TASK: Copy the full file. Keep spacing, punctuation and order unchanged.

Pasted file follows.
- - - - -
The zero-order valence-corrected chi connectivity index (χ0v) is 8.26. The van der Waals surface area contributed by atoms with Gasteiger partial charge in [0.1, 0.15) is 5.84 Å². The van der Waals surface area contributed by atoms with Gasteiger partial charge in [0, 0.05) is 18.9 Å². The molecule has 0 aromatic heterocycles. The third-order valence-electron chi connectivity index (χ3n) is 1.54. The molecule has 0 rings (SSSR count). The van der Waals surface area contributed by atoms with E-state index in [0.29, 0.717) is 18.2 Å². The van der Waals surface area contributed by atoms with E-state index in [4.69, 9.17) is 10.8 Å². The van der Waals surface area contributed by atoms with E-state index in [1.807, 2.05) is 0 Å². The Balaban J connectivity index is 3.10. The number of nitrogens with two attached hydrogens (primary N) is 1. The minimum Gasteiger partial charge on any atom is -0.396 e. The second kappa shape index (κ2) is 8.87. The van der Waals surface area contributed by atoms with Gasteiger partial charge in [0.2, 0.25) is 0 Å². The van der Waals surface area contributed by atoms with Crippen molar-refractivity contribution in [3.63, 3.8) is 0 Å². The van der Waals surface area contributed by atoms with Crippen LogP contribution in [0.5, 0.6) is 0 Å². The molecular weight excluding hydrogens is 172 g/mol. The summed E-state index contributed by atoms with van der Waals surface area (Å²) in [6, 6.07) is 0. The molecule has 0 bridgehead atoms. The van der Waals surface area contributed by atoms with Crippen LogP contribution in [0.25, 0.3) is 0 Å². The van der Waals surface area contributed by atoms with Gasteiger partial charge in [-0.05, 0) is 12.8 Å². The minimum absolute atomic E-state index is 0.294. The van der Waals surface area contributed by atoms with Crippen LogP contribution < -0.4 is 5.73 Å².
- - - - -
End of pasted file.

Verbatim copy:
The zero-order valence-corrected chi connectivity index (χ0v) is 8.26. The van der Waals surface area contributed by atoms with Gasteiger partial charge in [0.1, 0.15) is 5.84 Å². The van der Waals surface area contributed by atoms with Gasteiger partial charge in [0, 0.05) is 18.9 Å². The molecule has 0 aromatic heterocycles. The third-order valence-electron chi connectivity index (χ3n) is 1.54. The molecule has 0 rings (SSSR count). The van der Waals surface area contributed by atoms with E-state index in [0.29, 0.717) is 18.2 Å². The van der Waals surface area contributed by atoms with E-state index in [4.69, 9.17) is 10.8 Å². The van der Waals surface area contributed by atoms with E-state index in [1.807, 2.05) is 0 Å². The Balaban J connectivity index is 3.10. The number of nitrogens with two attached hydrogens (primary N) is 1. The minimum Gasteiger partial charge on any atom is -0.396 e. The second kappa shape index (κ2) is 8.87. The van der Waals surface area contributed by atoms with Gasteiger partial charge in [0.2, 0.25) is 0 Å². The van der Waals surface area contributed by atoms with Crippen molar-refractivity contribution in [3.63, 3.8) is 0 Å². The van der Waals surface area contributed by atoms with Crippen LogP contribution in [0.5, 0.6) is 0 Å². The molecular weight excluding hydrogens is 172 g/mol. The summed E-state index contributed by atoms with van der Waals surface area (Å²) in [6, 6.07) is 0. The molecule has 0 bridgehead atoms. The van der Waals surface area contributed by atoms with Crippen LogP contribution in [0.25, 0.3) is 0 Å². The van der Waals surface area contributed by atoms with Gasteiger partial charge in [-0.05, 0) is 12.8 Å². The minimum absolute atomic E-state index is 0.294. The van der Waals surface area contributed by atoms with Crippen LogP contribution < -0.4 is 5.73 Å².